Frozen Flatirons

A bone chilling sunrise unfolds over Boulder, Colorado and the Flatirons from Chautauqua Park. It was -9 degrees Fahrenheit in the meadow this morning which made it difficult enough just to work my camera. Technical Details: Canon EOS 5D Mark III, 17mm TS-E F4 L
A bone chilling sunrise unfolds over Boulder, Colorado and the Flatirons from Chautauqua Park. It was -9 degrees Fahrenheit in the meadow this morning which made it difficult enough just to work my camera. Technical Details: Canon EOS 5D Mark III, 17mm TS-E F4 L
It probably goes without saying but if you live in Colorado people just assume you love the snow and cold. While that’s mostly true, there are some days that leave me dreaming of Summer and warmer weather. Winter photography can make even the most mundane landscapes look magical so it’s always worth the effort involved getting out in the field on a wintry morning.

There are some mornings however, when even those of us who enjoy the winter season have to push ourselves out of our warm bed in the morning. Last Friday morning was just one of those days for me. Arctic air had settled in over Colorado earlier in the week. Sub zero cold temperatures had settled in over Colorado and the Front Range along with a daily dose of light snow.

The whether conditions were culminating to a point where it became apparent, that one of these frosty mornings would be conducive to a cold but productive morning of photography.

I crawled out of the warm comforts of bed on Friday morning to find the thermometer reading a balmy -9 degrees Fahrenheit. I checked and scanned the horizon looking for snow and or clear skies. If it was crystal clear or snowing, I could use that as an excuse to crawl back into bed. I’d have no such luck, clouds drifted overhead and the horizon looked clear meaning a beautiful sunrise on the freshly snow covered peaks was looking likely.

No crawling back into bed for me, it was time to hustle, bundle up like a mummy and head out to that cold piece of metal otherwise known as my truck. I figured Chautauqua Park in Boulder would be as good a place as any for sunrise, and even more so since it would only be a short hike out into the meadow on this cold morning.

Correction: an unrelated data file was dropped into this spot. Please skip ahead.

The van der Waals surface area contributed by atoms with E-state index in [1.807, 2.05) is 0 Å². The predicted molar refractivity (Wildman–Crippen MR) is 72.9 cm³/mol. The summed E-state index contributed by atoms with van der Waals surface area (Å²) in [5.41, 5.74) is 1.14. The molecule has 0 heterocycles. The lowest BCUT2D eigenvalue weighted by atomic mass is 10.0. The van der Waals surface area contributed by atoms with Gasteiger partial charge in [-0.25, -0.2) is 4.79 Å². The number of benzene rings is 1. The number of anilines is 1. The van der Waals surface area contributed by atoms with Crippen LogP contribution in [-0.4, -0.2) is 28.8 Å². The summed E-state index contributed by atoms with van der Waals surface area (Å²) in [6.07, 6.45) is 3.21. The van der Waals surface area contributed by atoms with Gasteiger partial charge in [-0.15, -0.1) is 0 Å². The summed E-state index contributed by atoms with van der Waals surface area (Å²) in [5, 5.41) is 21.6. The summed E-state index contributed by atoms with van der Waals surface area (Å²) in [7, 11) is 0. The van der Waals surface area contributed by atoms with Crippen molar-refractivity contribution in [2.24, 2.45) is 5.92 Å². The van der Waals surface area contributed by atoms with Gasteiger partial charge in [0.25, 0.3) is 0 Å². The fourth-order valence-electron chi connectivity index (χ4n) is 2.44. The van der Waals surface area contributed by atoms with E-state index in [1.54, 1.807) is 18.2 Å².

Arriving at Chautauqua Park, I hiked out into the meadow and began setting up my camera in the stillness of the morning. Even though it was cold, I love being in Chautauqua Meadow overlooking Boulder before sunrise. It’s amazing how even a bustling town like Boulder can be so quiet and peaceful in the stillness before dawn.

On a cold morning like this, waiting for sunrise can seem like an eternity. I was setup no more than 20 minutes before dawn, but the warmth of my truck had quickly dissipated into the chill of morning. Finally the clouds above the Flatirons started glowing with the color of the approaching sunrise.

The first rays of sunlight dapple the Flatirons in pink as clouds glide over the mountain peaks and snow coated pines of Chautauqua Park. Technical Details: Canon EOS 5D Mark III, 24-70mm F4 IS L
The first rays of sunlight dapple the Flatirons in pink as clouds glide over the mountain peaks and snow coated pines of Chautauqua Park. Technical Details: Canon EOS 5D Mark III, 24-70mm F4 IS L

My Achilles heel in cold weather has always been my fingers. No matter how hard I try, or what gloves I try my fingers always end up becoming painfully frozen within a matter of minutes. Obviously I need to work my camera and feather my neutral density filter by hand over my lens as I’m photographing. It becomes quite a task at this point to keep my fingers out of the lens and the shot, and keep my hands warm enough to even hold the filter and fire the cable release.

So in between cursing at the cold and attempting to periodically warm my hands, I was able to photograph the a beautiful albeit frigid sunrise over the Flatirons. When it was over, I barely enough feeling left in my fingers to pack my bag and fold up my tripod. A short sprint back to my truck ensued and I sat in my vehicle frozen like a block of ice for a good 10 minutes before I felt coordinated and thawed out enough to drive back home.

My love hate relationship with the cold always quickly comes to an end when I’m back at home in front of my computer with a hot cup of coffee editing my images. I quickly forget the cold when finding images I’m pleased with. So until the next morning I’m out in the field with no feeling in my fingers, I’ll welcome more opportunities for cold and snow.